Some organizations are rigid about their list of interview questions. They want them approved by HR/Lawyer, so they're not inappropriate or illegal. Also, it is easier to evaluate candidates if they're asked the same questions in the same way. If this were an experiment, you'd use that as a control.

If you have any flexibility, why wouldn't you realize this during the interview and ask questions that probe deeper? Technical interviews should include questions with increased difficulty. Some interview questions should be open-ended/open to interpretation, so there's really no "right" answer.

Don't hold it against a candidate for being well-prepared. Have a meeting with the father and find out how much he helped. It could be a little or a lot. Start developing policies about keeping interview questions a secret. There's a big difference between sharing a previous interview experience and having an exact copy of the test questions. The policy needs to be in place first. Hopefully you can develop an interview strategy to prevent this from happening again. I wouldn't work too hard on it because it shouldn't be that big of a deal.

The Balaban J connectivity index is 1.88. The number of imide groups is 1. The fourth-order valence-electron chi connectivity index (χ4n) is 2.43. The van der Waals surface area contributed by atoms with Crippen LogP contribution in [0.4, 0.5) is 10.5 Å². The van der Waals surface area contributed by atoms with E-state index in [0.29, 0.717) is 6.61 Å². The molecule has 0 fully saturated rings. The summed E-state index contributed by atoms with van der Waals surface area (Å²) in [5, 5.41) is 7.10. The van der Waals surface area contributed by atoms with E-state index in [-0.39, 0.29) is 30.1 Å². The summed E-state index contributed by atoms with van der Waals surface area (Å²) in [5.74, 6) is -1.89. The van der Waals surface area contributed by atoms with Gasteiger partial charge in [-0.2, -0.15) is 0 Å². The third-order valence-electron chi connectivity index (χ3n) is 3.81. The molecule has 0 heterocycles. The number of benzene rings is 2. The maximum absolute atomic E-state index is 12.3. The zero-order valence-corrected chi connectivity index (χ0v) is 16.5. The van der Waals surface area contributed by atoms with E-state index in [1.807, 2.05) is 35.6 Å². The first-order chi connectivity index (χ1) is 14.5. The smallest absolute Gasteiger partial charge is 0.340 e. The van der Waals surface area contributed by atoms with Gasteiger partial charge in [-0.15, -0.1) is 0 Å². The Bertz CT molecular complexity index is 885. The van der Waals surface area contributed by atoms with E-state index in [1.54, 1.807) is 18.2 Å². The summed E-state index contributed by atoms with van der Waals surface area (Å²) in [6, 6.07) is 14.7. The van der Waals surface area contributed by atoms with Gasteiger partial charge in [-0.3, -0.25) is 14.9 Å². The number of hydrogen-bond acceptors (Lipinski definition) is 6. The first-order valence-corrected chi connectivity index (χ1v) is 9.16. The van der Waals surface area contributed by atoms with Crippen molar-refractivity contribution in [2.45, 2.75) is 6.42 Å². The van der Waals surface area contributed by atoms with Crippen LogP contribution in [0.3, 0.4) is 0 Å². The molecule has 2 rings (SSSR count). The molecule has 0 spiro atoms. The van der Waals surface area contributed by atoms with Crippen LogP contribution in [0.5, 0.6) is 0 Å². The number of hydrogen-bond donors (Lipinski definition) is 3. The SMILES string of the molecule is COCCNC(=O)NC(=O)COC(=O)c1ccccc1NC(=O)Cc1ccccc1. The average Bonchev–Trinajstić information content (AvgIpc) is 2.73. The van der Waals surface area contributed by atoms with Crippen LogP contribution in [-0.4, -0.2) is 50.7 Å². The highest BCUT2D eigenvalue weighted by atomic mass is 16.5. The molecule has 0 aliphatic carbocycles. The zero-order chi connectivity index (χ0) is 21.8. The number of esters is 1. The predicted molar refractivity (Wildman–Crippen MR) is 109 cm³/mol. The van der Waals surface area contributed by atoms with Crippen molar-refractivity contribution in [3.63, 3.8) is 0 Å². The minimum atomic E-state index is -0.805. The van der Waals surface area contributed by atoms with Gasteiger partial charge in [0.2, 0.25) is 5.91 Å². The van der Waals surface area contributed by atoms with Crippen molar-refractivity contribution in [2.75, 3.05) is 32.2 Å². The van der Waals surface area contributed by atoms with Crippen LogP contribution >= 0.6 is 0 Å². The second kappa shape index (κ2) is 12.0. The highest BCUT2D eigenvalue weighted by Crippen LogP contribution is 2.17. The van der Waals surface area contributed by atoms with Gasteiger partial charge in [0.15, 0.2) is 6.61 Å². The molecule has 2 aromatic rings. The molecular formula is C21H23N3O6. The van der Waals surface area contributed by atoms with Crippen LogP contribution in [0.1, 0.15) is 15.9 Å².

• If she has great insight into the interview questions, maybe father also gave her great insight into the job. That could be a very not bad thing. We all have benefits and drawbacks in our life. If she has that benefit, don't try to penalize her for a strength that is rightfully hers. Enjoy the advantages. +1 for capturing the essence of what my answer would have communicated (even though I can tell that my wording would have been notably different.) – TOOGAM Dec 9 '17 at 7:14
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Three points:

  • It is professional to prepare for an interview. This includes reading up on the company, their products, technologies they may use, and so on. Failure to do so should be a mark against the applicant.
  • It is professional for an engineer to teach juniors, both on the job and off it. However, there is the next point:
  • It is not professional for an employee to release confidential company information, even to family members. Of course there has to be some common sense on that -- one could tell the family, "sorry, I won't be there this weekend, we have trouble with an important project," even if this is information that a competitor could use really well.